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New York Times, Saturday, January 12, 2019

Author:
Sam Trabucco
Editor:
Will Shortz
TotalDebutLatestCollabs
1710/29/20151/12/20190
SunMonTueWedThuFriSat
3101255
ScrabbleRebusCirclePangram
1.68150
Sam Trabucco

This puzzle:

Rows: 15, Columns: 15 Words: 62, Blocks: 36 Missing: {QWX} Grid has both 90- and 180-degree symmetry. This is puzzle # 17 for Mr. Trabucco. NYT links: Across Lite PDF
Sam Trabucco notes:
It took me forever to get the middle of this grid to work, to the point where I'm thrilled with how it turned out (ARIE and EERO ... read more

It took me forever to get the middle of this grid to work, to the point where I'm thrilled with how it turned out (ARIE and EERO notwithstanding). Often with this sort of design, though, you get the middle to work and then find that one of the corners won't cooperate — I was happy to skate by here, though I'm not exactly in love with the SW (it's certainly less colorful than I'd hope for, and LICTORS is a bit of a deep cut).

I'm not one to include a ton of sports stuff in a crossword, so consider this grid with its skiing, hockey, football, and ESPN references to be an anomaly. Sports are more my dad's speed, so it's a fun coincidence that it's his birthday today! Happy birthday! I hope this crossword puzzle makes up for all the sports I quit during elementary school.

Jeff Chen notes:
One reason I like to experiment with every known grid type is that it helps me understand niche challenges in crossword construction. ... read more

One reason I like to experiment with every known grid type is that it helps me understand niche challenges in crossword construction. Having worked with today's themeless grid style once or twice or three times, I have a pretty good feel about where difficulties can pop up.

It's incredibly tough to work with any 62-word themeless grid, but this particular one isn't quite as bad as others. The huge number of cheater squares – the two above BREECHES and the one above JER, for example – nibbles away a ton. It's maybe a factor of 10 (!) times harder to fill if you took out all those cheaters.

Still, a 62-word grid is a 62-word grid, bound to require some trade-offs. Like Sam, I found that the middle of this particular style is incredibly challenging. Even if you can find something that works, it often doesn't flow into one of the four corners very flexibly, requiring dozens of painful reboots.

Sam made his job even more challenging today by having four long entries all intersect in the center. And great ones they are! DRAMA COACHES, the MIRACLE ON ICE? Sam PUT ON A CLINIC! I'M SPEECHLESS at how strong those are. I don't mind EERO and ARIE at all to hold that juicy center together.

Flowing out to the corners gets so difficult at this point, what with those four long answers fixed into place (and the other entrance to a corner fixed as well). Take the NE, for example – you have MR starting 18-A, which doesn't have a lot of possibilities. Combine that with CLINIC set in stone, and you're bound to end up with some JER BENETS oddity.

And the opposite corner, HIND LEGS MS PACMAN are fantastic! I'm not sure they're worth LICTORS (and ELMIRA), though. It's a tough call. Any time you use an entry unused since the Maleskan era, it's a risky decision.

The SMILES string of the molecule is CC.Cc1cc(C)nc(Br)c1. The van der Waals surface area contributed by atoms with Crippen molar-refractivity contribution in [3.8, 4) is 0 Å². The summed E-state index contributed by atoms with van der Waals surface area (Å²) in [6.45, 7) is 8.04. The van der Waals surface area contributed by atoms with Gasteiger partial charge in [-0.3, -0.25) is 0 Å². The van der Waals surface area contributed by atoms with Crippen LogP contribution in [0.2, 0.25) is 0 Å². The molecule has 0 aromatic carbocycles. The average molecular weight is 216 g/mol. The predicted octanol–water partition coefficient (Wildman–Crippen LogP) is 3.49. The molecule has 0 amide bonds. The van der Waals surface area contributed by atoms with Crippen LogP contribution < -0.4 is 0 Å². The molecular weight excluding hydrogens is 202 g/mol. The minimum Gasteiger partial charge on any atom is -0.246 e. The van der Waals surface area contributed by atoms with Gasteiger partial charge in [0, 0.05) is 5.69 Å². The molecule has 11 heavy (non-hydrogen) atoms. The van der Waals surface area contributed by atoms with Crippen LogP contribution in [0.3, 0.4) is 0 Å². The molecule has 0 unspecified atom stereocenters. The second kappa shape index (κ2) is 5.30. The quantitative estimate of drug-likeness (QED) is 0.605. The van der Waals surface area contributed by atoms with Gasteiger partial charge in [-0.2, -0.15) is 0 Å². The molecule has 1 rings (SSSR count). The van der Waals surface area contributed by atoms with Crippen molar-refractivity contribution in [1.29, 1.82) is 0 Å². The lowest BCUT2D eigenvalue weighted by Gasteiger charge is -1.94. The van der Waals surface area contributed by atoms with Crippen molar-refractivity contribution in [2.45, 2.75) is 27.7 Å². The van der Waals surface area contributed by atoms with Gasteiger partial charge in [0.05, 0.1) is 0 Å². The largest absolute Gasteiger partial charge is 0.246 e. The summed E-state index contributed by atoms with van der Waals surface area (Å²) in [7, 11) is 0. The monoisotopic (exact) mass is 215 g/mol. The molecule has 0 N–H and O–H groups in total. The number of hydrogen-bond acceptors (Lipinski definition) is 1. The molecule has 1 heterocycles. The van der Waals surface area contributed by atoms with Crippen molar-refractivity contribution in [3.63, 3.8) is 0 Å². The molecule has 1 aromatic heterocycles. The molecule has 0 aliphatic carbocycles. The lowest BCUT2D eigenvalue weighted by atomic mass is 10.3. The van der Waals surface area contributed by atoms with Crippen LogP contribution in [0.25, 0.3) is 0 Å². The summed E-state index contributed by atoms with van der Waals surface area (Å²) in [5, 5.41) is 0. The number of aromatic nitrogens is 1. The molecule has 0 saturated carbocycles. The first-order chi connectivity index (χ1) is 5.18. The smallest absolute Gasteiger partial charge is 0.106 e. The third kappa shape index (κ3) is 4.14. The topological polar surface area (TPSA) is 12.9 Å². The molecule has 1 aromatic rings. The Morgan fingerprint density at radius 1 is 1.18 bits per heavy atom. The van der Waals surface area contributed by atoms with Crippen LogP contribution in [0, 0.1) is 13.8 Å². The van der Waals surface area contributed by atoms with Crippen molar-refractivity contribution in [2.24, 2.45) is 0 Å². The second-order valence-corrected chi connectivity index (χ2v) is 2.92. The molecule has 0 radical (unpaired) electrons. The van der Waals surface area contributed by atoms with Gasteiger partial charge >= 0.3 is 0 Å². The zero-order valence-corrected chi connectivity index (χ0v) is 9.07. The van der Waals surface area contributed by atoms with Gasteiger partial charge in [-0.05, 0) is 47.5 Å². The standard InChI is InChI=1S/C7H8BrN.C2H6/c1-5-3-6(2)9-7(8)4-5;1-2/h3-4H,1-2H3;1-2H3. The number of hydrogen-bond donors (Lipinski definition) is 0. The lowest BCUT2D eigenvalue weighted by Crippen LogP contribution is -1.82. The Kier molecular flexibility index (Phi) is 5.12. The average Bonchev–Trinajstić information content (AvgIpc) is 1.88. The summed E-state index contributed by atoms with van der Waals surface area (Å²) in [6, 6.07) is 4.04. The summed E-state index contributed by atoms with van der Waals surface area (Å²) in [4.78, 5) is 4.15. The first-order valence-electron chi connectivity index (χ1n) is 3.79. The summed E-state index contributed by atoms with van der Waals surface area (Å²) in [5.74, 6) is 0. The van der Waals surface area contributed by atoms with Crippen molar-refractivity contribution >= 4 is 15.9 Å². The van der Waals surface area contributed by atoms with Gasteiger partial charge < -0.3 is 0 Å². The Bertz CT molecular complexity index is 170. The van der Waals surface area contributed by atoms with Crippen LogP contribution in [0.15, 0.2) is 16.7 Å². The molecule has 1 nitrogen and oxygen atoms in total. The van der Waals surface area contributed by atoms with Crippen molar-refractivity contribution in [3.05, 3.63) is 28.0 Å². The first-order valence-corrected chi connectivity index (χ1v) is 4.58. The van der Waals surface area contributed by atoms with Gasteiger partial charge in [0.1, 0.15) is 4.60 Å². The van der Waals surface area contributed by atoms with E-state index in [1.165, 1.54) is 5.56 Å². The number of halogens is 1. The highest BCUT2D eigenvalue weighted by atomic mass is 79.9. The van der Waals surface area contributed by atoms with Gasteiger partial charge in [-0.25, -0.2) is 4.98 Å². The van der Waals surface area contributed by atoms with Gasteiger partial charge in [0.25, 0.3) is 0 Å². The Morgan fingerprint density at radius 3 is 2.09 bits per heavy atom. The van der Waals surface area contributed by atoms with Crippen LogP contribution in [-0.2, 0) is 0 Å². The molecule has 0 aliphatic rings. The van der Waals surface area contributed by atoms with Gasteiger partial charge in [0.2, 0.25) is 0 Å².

Overall though, I really enjoyed the solving experience. It's not often that constructors take on a 62-word challenge, and even rarer that the final product comes out with so many snazzy answers.

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© 2019, The New York TimesNo. 0112 ( 25,267 )
Across
1. Game players? : PEPBANDS
9. Bob of "Home Again" : VILA
13. Domineered : OVERBORE
14. Genesis patriarch : JACOB
15. Grammy-winning group whose name is an homage to the Monkees : GORILLAZ
16. ___ Reader's Encyclopedia (classic literary reference) : BENETS
17. Squad on a slope : SKITEAM
18. Best man for a wedding? : MRRIGHT
19. Sixth of five? : ESP
20. Nickname for Adrianus : ARIE
22. Courtroom outburst : LIAR
23. In-house service? : HOMECARE
26. ___ Croft, comic book heroine : LARA
27. Perform extremely well, in sports lingo : PUTONACLINIC
29. Hawaiian pizza topping : HAM
32. Greta of "The Player" : SCACCHI
33. Rattle holder : TOT
34. Ironic exclamation of amazement : IMSPEECHLESS
37. A scarf might cover it : NAPE
38. Annual awards show since 1993 : THEESPYS
40. "Shoot!" : DRAT
41. First name in design : EERO
42. Lotion abbr. : SPF
44. Roman magistrate's attendants : LICTORS
46. Cowboys or Vikings : NFCTEAM
50. New York city west of Binghamton : ELMIRA
51. Cubic ___ (synthetic gemstone) : ZIRCONIA
52. Something that's secretive : GLAND
53. "This is too much!" : ICOULDNT
54. Single, say : SONG
55. Tumults : TEMPESTS
Down
1. Collectible caps : POGS
2. Call up : EVOKE
3. Pass on : PERISH
4. Genre for Oasis and Blur : BRITPOP
5. Practiced : ABLE
6. French Quarter city, familiarly : NOLA
7. Ones who help people get their acts together? : DRAMACOACHES
8. States, informally : SEZ
9. Music's Milli ___ : VANILLI
10. Uranus or Neptune : ICEGIANT
11. Don Juan : LOTHARIO
12. Part of a science journal : ABSTRACT
14. "Seinfeld" nickname : JER
16. Part of an equestrian's outfit : BREECHES
18. Sports Illustrated named it #1 in its "100 Greatest Moments in Sports History" : MIRACLEONICE
21. Stock owner : RANCHER
24. Deliberate : MUSE
25. "The list goes on" : ETCETERA
28. Oratory obstacle : LISP
29. Horses kick with them : HINDLEGS
30. Texas city on Route 66 : AMARILLO
31. 1980s arcade game : MSPACMAN
35. Kind of zoo : PETTING
36. Cardiac contraction : SYSTOLE
39. Whiles away : SPENDS
43. Barely registering : FAINT
45. Onetime California fort : ORD
47. Judging by : FROM
48. Medium bra spec : CCUP
49. Some gym gear : MATS
51. Face difficulty? : ZIT

Answer summary: 9 unique to this puzzle, 1 unique to Shortz Era but used previously.

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